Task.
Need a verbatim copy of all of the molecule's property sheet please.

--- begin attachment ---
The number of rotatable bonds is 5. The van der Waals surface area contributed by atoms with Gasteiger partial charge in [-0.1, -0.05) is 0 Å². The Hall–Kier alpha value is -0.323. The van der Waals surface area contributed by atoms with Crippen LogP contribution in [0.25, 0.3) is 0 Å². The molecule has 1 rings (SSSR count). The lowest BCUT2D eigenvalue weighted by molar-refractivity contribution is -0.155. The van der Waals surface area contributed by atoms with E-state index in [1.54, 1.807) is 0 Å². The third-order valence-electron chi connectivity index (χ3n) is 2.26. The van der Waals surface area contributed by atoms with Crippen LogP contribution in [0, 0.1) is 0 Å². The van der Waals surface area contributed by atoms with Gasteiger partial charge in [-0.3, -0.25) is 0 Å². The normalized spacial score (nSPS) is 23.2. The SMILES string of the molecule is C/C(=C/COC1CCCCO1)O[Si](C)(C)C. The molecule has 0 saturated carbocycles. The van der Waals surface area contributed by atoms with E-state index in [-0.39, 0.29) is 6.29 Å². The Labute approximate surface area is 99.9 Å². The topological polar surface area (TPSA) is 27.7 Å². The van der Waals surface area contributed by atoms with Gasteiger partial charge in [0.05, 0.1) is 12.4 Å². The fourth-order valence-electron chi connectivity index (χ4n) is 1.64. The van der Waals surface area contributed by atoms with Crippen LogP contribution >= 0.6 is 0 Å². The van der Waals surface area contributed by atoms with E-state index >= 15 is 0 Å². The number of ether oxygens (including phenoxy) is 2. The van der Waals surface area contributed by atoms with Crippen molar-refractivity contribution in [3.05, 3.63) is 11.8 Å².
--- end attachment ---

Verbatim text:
The number of rotatable bonds is 5. The van der Waals surface area contributed by atoms with Gasteiger partial charge in [-0.1, -0.05) is 0 Å². The Hall–Kier alpha value is -0.323. The van der Waals surface area contributed by atoms with Crippen LogP contribution in [0.25, 0.3) is 0 Å². The molecule has 1 rings (SSSR count). The lowest BCUT2D eigenvalue weighted by molar-refractivity contribution is -0.155. The van der Waals surface area contributed by atoms with E-state index in [1.54, 1.807) is 0 Å². The third-order valence-electron chi connectivity index (χ3n) is 2.26. The van der Waals surface area contributed by atoms with Crippen LogP contribution in [0, 0.1) is 0 Å². The van der Waals surface area contributed by atoms with Gasteiger partial charge in [-0.3, -0.25) is 0 Å². The normalized spacial score (nSPS) is 23.2. The SMILES string of the molecule is C/C(=C/COC1CCCCO1)O[Si](C)(C)C. The molecule has 0 saturated carbocycles. The van der Waals surface area contributed by atoms with E-state index in [-0.39, 0.29) is 6.29 Å². The Labute approximate surface area is 99.9 Å². The topological polar surface area (TPSA) is 27.7 Å². The van der Waals surface area contributed by atoms with Gasteiger partial charge in [0.05, 0.1) is 12.4 Å². The fourth-order valence-electron chi connectivity index (χ4n) is 1.64. The van der Waals surface area contributed by atoms with Crippen LogP contribution >= 0.6 is 0 Å². The van der Waals surface area contributed by atoms with E-state index >= 15 is 0 Å². The number of ether oxygens (including phenoxy) is 2. The van der Waals surface area contributed by atoms with Crippen molar-refractivity contribution in [3.05, 3.63) is 11.8 Å².